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Articles by Howard M. Fillit
Total Records ( 2 ) for Howard M. Fillit
  Christopher D. Walentas , Diana W. Shineman , Antony R. Horton , Bradley F. Boeve and Howard M. Fillit
  Background To better understand the status of frontotemporal dementia (FTD) research, and identify opportunities to accelerate translational research, we analyzed international funding for FTD and related dementias between 1998 and 2008. Methods Search terms were compiled to define the clinical spectrum of FTD and all known mechanisms. Funders were asked to return grants that contained these search terms in the title or abstract. Grants were classified according to the most reasonably achieved stated aim using a classification scheme of research activities that was developed to map grants along the continuum from basic research to clinical trials of treatments. Results This analysis captured 613 grants ($432,167,275), from 19 private and public funders from 7 countries and the European Union. National Institutes of Health contributed $360 million (MM), 53% of grants and 83% of total funding. Foundations contributed $43 MM, 35% of grants and 10% of total funding, an increase in recent years. A total of $319 MM (74%, funding) went toward basic research, of which 10% was dedicated to preclinical treatment development, clinical treatment evaluation, and developing detection, diagnostic, and imaging technologies and reagents. Conclusions FTD received moderate funding over the past decade, which has decreased almost five-fold during this period. A sizable proportion of FTD funding supported mechanisms shared with Alzheimer‘s disease. Few programs advanced past validating target models and into drug discovery and preclinical development, indicating that the knowledge gained from recent research has still not advanced into treatment development. Quantitative analysis of funding highlighted under-resourced areas as well as redundant efforts, enabling a more strategic approach toward advancing FTD drug discovery and development.
  Pei-Jung Lin , Howard M. Fillit , Howard M. Fillit and Peter J. Neumann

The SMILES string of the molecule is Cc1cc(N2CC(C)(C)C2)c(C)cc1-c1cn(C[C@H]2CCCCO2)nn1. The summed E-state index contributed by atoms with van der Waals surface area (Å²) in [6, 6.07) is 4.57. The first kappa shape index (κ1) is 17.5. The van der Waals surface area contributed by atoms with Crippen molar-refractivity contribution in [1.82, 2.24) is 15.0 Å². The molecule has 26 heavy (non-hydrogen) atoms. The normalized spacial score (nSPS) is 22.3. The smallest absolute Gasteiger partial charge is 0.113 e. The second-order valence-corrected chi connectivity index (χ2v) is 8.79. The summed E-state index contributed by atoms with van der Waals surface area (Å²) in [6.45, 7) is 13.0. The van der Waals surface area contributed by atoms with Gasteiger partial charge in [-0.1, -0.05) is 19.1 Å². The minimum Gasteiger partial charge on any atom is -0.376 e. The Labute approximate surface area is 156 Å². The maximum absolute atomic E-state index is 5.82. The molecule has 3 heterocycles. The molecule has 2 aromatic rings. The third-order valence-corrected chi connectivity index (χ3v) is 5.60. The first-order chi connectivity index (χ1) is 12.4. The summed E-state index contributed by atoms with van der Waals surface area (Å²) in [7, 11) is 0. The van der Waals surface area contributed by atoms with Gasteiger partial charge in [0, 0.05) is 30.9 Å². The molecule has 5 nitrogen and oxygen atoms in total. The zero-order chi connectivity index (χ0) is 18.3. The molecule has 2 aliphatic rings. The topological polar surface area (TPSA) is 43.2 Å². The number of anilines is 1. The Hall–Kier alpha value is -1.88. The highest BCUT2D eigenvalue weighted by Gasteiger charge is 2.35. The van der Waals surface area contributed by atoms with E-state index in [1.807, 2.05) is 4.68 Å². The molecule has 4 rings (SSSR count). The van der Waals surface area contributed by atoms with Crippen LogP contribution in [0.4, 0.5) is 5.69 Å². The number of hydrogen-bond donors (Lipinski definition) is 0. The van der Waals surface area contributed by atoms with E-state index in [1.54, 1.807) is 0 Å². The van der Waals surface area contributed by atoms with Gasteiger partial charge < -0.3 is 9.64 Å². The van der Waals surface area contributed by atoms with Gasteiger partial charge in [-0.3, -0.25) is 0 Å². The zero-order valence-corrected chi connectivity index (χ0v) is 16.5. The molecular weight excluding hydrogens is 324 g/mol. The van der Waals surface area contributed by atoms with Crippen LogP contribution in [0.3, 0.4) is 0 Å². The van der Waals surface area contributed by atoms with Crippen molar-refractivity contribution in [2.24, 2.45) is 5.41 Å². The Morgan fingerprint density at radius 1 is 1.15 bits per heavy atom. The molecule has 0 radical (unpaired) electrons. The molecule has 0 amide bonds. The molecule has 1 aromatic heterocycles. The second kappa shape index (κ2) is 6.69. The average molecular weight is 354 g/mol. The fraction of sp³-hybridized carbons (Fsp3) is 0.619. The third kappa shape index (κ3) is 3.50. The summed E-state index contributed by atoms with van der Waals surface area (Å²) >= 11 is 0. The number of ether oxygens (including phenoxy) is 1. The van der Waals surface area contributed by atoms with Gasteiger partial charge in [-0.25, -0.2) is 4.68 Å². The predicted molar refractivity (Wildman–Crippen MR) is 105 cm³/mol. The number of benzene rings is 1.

Background Individuals with Alzheimer's disease and related disorders (ADRD) have more frequent hospitalizations than individuals without ADRD, and some of these admissions may be preventable with proactive outpatient care. Methods This study was a cross-sectional analysis of Medicare claims data from 195,024 fee-for-service ADRD beneficiaries aged ≥65 years and an equal number of matched non-ADRD controls drawn from the 5% random sample of Medicare beneficiaries in 2007–2008. We analyzed the proportion of patients with potentially avoidable hospitalizations (PAHs, as defined by the Medicare Ambulatory Care Indicators for the Elderly) and used logistic regression to examine patient characteristics associated with PAHs. We used paired t tests to compare Medicare expenditures by ADRD status, stratified by whether there were PAHs related to a particular condition. Results Compared with matched non-ADRD subjects, Medicare beneficiaries with ADRD were significantly more likely to have PAHs for diabetes short-term complications (OR = 1.43; 95% CI 1.31–1.57), diabetes long-term complications (OR = 1.08; 95% CI = 1.02–1.14), and hypertension (OR = 1.22; 95% CI 1.08–1.38), but less likely to have PAHs for chronic obstructive pulmonary disease (COPD)/asthma (OR = 0.85; 95% CI 0.82–0.87) and heart failure (OR = 0.89; 95% CI 0.86–0.92). Risks of PAHs increased significantly with comorbidity burden. Among beneficiaries with a PAH, total Medicare expenditures were significantly higher for those subjects who also had ADRD. Conclusion Medicare beneficiaries with ADRD were at a higher risk of PAHs for certain uncontrolled comorbidities and incurred higher Medicare expenditures compared with matched controls without dementia. ADRD appears to make the management of some comorbidities more difficult and expensive. Ideally, ADRD programs should involve care management targeting high-risk patients with multiple chronic conditions.
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